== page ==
There’s too much madness about Mad Cow

Dec. 23 was a dark day for cattle farmers all over the United States. A single Holstein cow from Canada via Washington was diagnosed with mad cow disease. The dreaded ailment, bovine spongiform encephalopathy (or BSE), had arrived in America. Mad cow has become the disease of the moment, and while some critics would have Americans turn away from red meat altogether for greener pastures, the truth is somewhat less disconcerting: There is no mad cow scare, only scare tactics.

You can’t turn on the television anymore without an “expert” telling you about some doomsday scenario involving BSE. Activist (and vegetarian) Michael Greger has already dubbed it the “plague of the 21st century.” Former cattle rancher (and current vegetarian) Howard Lyman has compared BSE to AIDS in terms of destructive potential. Add in some dramatizations of how BSE has a nasty tendency to leave its victim’s brain with spongy-looking wormholes, and let mass panic ensue.

The threat of BSE has been exaggerated to a point where even the most carnivorous of Americans may begin to question their Double-Double-eating ways. And why shouldn’t they? The country is already acting on fear. Leaders in this crusade, such as Senate Democratic leader Tom Daschle, have been up in arms demanding mandatory BSE testing for every cow killed in the United States — all 35 million of them — no matter how costly or unnecessary it may be.

In the meantime, meat-vending establishments all over the country are trying to distance themselves from the Washington slaughterhouses over fear of lost business. Even some college campus dining halls have posted disclaimers to ease student concerns about their beef.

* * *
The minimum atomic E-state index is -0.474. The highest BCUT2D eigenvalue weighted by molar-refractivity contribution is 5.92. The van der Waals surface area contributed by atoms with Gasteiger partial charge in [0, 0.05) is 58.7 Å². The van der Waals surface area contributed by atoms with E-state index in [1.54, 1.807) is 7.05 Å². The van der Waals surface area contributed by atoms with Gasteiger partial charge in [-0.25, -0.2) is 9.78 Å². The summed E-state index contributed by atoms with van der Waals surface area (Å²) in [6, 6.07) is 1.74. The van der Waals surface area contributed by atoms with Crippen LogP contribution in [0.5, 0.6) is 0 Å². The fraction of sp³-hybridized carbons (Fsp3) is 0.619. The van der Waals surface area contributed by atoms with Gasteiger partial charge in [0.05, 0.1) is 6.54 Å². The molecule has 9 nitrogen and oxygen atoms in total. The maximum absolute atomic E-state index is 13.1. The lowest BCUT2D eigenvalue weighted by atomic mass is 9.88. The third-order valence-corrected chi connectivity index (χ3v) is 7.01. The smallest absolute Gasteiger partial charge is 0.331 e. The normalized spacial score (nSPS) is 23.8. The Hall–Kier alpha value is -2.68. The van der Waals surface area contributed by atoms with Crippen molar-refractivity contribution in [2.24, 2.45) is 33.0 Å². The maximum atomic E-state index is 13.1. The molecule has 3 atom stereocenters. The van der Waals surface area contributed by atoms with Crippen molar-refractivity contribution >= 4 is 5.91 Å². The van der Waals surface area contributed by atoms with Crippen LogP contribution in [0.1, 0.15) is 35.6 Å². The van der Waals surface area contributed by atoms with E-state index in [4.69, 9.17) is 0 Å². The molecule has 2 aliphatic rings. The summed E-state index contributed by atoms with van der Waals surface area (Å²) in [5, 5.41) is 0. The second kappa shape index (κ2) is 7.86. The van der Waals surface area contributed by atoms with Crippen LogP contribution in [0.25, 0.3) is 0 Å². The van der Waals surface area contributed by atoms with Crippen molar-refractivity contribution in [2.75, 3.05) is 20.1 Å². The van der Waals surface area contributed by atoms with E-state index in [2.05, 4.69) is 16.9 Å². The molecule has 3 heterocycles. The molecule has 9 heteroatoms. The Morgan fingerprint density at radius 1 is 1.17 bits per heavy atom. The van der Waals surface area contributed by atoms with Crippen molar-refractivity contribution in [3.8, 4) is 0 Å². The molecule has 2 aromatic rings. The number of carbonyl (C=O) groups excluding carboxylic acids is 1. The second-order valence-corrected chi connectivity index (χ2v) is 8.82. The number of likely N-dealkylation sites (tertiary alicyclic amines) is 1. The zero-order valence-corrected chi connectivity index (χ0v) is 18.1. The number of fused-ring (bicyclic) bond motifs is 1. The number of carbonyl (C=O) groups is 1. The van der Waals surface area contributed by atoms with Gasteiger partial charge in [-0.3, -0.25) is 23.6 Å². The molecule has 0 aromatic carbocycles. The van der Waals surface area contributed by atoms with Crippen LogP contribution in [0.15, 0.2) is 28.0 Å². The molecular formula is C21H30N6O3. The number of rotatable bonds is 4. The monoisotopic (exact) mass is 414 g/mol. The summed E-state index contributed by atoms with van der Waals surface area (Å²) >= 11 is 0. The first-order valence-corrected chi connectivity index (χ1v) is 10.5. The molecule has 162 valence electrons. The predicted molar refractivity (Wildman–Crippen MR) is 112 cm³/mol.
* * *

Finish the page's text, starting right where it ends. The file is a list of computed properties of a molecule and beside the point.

As hard as it is to believe, all of this is the result of one cow. There is only one case of an actual person diagnosed with variant Creutzfeldt-Jakob disease (or vCJD), the human version of BSE, in the United States — and she contracted the disease during her stay in England. Is it not possible that we might be overreacting just a little? For example, there have only been 153 vCJD deaths worldwide; not comparable at all to the AIDS epidemic.

It’s a sad reflection on society when hysterical fears have come to overshadow facts that clearly speak for themselves. First of all, the proteins or prions responsible for BSE are found mainly in the nervous system of cows and cows alone. While it is possible that stray proteins may find their way into your steak in the slaughterhouse, there is still little reason for concern. Cow brains are not as hot of a menu item as they used to be. The Center for Disease Control places the odds of contracting vCJD — even after eating a contaminated piece of meat — at one in 10 billion. Your chances are better for winning the lottery. As the USDA Food Safety Inspection Service has been saying, there is “virtually zero risk” of getting mad cow disease in the United States.

It boggles my mind how this “better-safe-than-sorry” attitude for a non-existent problem has spread so quickly. Regulations, such as the proposed testing of all cows for BSE, may make you feel better about the non-threat — but they come at a cost. Countries like Japan and South Korea are refusing American beef exports, further hurting the $40 billion industry. How far will this “madness” continue in order to placate unfounded fears?

We’re a country full of Atkins dieters and Big Mac eaters. Most of the people warning of the proposed dangers of red meat are more interested in preaching the wonders of a beefless lifestyle. Moral, ethical and health issues aside, the future of beef consumption in the United States should not be compromised by scare tactics. When it comes down to it, as the secretary of agriculture has said, “Beef is absolutely safe to eat.”

James Moon, The Daily Bruin, University of California Los Angeles.